House of Lies – Season 1
Showtime’s House of Lies (also stylized as HOU$E OF LIE$) — based on Martin Kihn’s book titled House of Lies: How Management Consultants Steal Your Watch and Then Tell You the Time — takes a behind-the-scenes look at the world of management consulting.
“The only thing that we need to figure out is what makes them think they can’t live without us for the next three years while we infect the host and bleed them dry.”
The show follows Marty Kaan (Don Cheadle) and his management consulting team — or “the Pod”, as he calls them — as they work [read: con] with their corporate clients by solving their biggest problems, even though everything Marty says to them is a lie. However, things start to change for Marty and the Pod when Marty’s boss, the “Rainmaker” (Griffin Dunne), announces a merger between MetroCapital and his company Galweather. Not something Marty would like… especially when he made a huge enemy out of MetroCapital’s Greg Norbert (Greg Germann) in the pilot episode.
Congratulations to Don Cheadle for his Outstanding Lead Actor in a Comedy Series Emmy nomination. Cheadle’s fiery performance as the amoral, self-loathing anti-hero — you don’t get to see black actors playing anti-heros often — Marty Kaan is the best part of House of Lies. He’s a dark, complicated character who is slick and sharp when he’s conducting business affairs, but he also comes across as a massive asshole and hardly relatable given how he carries his life… especially when it comes to his relationships with his ex-wife Monica (Dawn Oliveri) and stripper-turned-girlfriend April (Megalyn Echikunwoke). On the other hand, Marty’s father (Glynn Turman) or his gender-bender son Roscoe (Doris Leonard Jr.) — help to humanize Marty a lot and make him somewhat sympathetic.
That said, House of Lies is really hard to watch because of focus issues regarding the plots, pacing, going over-the-top very often, and its highly unlikeable characters. House of Lies tries to focus itself as a comedy at times, then a drama… or both at the same time while tackling management and the themes of sex and betrayal on a constant basis. The multiple focuses in every episode don’t work that well during the show — even worse, it kind of fails as a comedy (except for Marty). However, the dramatic aspects during the second half are the show’s strongest, especially when Marty’s life starts to fall apart regarding his family, while he fights against the merger between Galweather and MetroCapital before it bites him back in the ass.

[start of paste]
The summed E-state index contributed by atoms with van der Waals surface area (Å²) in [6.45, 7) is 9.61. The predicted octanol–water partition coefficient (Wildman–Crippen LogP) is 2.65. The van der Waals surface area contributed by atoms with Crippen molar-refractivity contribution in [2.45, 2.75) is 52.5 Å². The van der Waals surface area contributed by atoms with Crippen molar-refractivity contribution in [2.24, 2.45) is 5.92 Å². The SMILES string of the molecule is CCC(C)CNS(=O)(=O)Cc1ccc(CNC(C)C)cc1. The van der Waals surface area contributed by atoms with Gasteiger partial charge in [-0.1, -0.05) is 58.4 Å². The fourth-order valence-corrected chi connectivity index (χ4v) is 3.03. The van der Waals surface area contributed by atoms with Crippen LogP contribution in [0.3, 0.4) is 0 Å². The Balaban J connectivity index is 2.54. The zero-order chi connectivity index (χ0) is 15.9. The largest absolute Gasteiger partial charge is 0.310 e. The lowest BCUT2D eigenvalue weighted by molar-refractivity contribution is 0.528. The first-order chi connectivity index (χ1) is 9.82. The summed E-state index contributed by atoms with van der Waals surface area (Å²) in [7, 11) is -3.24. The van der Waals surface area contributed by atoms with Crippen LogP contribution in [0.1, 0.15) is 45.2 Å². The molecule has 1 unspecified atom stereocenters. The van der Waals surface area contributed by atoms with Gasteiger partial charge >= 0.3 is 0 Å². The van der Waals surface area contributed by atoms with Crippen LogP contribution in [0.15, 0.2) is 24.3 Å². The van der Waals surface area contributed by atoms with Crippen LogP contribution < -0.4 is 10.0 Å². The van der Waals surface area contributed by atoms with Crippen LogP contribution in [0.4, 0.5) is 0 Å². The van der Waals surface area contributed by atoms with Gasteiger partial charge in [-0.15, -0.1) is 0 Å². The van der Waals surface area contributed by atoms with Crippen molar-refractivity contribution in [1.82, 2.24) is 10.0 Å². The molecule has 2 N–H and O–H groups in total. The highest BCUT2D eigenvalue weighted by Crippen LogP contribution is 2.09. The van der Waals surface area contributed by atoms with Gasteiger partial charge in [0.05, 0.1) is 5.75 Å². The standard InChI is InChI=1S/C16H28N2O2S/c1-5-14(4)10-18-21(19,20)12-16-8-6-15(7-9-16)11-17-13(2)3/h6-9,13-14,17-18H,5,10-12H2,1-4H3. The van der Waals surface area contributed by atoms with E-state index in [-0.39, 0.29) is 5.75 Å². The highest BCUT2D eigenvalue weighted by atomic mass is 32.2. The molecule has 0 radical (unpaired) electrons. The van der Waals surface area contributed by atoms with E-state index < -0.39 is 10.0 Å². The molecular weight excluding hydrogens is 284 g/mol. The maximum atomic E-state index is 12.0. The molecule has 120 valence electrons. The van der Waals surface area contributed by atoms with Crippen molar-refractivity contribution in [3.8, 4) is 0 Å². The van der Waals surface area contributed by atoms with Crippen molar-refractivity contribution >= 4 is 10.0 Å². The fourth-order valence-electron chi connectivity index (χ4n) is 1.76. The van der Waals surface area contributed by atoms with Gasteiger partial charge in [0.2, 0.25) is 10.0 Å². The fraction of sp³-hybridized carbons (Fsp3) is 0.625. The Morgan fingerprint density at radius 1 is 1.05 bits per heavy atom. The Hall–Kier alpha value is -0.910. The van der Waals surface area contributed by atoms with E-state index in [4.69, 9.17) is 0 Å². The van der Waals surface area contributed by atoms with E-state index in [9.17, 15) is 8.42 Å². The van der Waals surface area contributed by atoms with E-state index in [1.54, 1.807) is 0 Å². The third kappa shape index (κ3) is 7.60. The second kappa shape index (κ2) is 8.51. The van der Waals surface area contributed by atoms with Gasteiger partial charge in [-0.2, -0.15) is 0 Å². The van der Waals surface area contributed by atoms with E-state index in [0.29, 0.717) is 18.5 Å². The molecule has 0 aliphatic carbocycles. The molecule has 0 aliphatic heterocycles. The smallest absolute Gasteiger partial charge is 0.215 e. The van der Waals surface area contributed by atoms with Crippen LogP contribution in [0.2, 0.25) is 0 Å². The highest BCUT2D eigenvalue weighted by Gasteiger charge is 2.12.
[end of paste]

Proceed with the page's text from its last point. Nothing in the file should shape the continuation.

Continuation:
While I don’t doubt that the world of management consulting has its share of corrupt and shady people, the over-the-top characterization works against the show’s already fast pacing. Marty is great to watch and Kristen Bell’s Jeannie is watchable as she deals with issues at work and in her personal life, but I can’t say the same for Doug (Josh Lawson) and Clyde (Ben Schwartz). They’re hardly developed douchebags who interact with each other fratboy-style. While Doug occasionally has some redeeming values, Clyde remains highly annoying to watch and he’s currently one of the least likeable characters on television. Monica’s also loathable, but her purpose is to make Marty’s life miserable at any price despite having hate-sex with him often.
House of Lies could have fared better if every episode lasted an hour instead of 30 minutes, so they could flesh out the characters and storylines better. You can tell that the writing team tried to cram plenty of interesting and uninteresting things, which ended up being quite messy.
Season 2 promises to explore the home lives of the other characters in more detail. This could be great for Doug and Clyde because if it worked for Marty, it can work for them too.